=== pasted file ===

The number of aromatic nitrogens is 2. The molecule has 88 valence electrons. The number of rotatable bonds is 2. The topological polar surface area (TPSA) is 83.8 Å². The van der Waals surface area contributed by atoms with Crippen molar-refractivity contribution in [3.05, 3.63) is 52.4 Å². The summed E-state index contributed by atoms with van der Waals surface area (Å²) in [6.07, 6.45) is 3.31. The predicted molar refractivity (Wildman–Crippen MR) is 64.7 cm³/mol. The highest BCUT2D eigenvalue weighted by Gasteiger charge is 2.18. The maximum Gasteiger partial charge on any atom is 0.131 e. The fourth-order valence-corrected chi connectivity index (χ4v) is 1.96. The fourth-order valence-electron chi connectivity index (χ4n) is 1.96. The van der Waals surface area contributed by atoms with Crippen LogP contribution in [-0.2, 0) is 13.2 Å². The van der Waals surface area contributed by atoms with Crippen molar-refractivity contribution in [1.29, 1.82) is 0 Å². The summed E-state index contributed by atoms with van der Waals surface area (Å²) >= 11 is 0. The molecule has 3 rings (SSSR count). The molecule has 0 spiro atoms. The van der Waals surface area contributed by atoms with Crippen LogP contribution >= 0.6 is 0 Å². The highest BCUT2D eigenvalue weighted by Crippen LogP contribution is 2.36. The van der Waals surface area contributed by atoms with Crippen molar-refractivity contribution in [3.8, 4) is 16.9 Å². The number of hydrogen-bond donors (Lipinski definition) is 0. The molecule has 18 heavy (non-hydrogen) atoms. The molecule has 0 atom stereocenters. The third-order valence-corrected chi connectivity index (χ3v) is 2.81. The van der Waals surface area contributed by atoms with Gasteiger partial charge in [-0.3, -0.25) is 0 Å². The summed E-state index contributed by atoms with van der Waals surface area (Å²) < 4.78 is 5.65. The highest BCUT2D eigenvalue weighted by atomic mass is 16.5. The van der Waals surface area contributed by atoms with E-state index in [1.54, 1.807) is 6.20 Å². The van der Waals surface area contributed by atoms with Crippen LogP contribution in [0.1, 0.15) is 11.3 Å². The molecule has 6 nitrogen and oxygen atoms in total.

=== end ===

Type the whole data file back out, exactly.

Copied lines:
The number of aromatic nitrogens is 2. The molecule has 88 valence electrons. The number of rotatable bonds is 2. The topological polar surface area (TPSA) is 83.8 Å². The van der Waals surface area contributed by atoms with Crippen molar-refractivity contribution in [3.05, 3.63) is 52.4 Å². The summed E-state index contributed by atoms with van der Waals surface area (Å²) in [6.07, 6.45) is 3.31. The predicted molar refractivity (Wildman–Crippen MR) is 64.7 cm³/mol. The highest BCUT2D eigenvalue weighted by Gasteiger charge is 2.18. The maximum Gasteiger partial charge on any atom is 0.131 e. The fourth-order valence-corrected chi connectivity index (χ4v) is 1.96. The fourth-order valence-electron chi connectivity index (χ4n) is 1.96. The van der Waals surface area contributed by atoms with Crippen LogP contribution in [-0.2, 0) is 13.2 Å². The van der Waals surface area contributed by atoms with Crippen molar-refractivity contribution in [1.29, 1.82) is 0 Å². The summed E-state index contributed by atoms with van der Waals surface area (Å²) >= 11 is 0. The molecule has 3 rings (SSSR count). The molecule has 0 spiro atoms. The van der Waals surface area contributed by atoms with Crippen LogP contribution >= 0.6 is 0 Å². The highest BCUT2D eigenvalue weighted by Crippen LogP contribution is 2.36. The van der Waals surface area contributed by atoms with Crippen molar-refractivity contribution in [3.8, 4) is 16.9 Å². The number of hydrogen-bond donors (Lipinski definition) is 0. The molecule has 18 heavy (non-hydrogen) atoms. The molecule has 0 atom stereocenters. The third-order valence-corrected chi connectivity index (χ3v) is 2.81. The van der Waals surface area contributed by atoms with Gasteiger partial charge in [-0.3, -0.25) is 0 Å². The summed E-state index contributed by atoms with van der Waals surface area (Å²) < 4.78 is 5.65. The highest BCUT2D eigenvalue weighted by atomic mass is 16.5. The van der Waals surface area contributed by atoms with E-state index in [1.54, 1.807) is 6.20 Å². The van der Waals surface area contributed by atoms with Crippen LogP contribution in [0.1, 0.15) is 11.3 Å². The molecule has 6 nitrogen and oxygen atoms in total.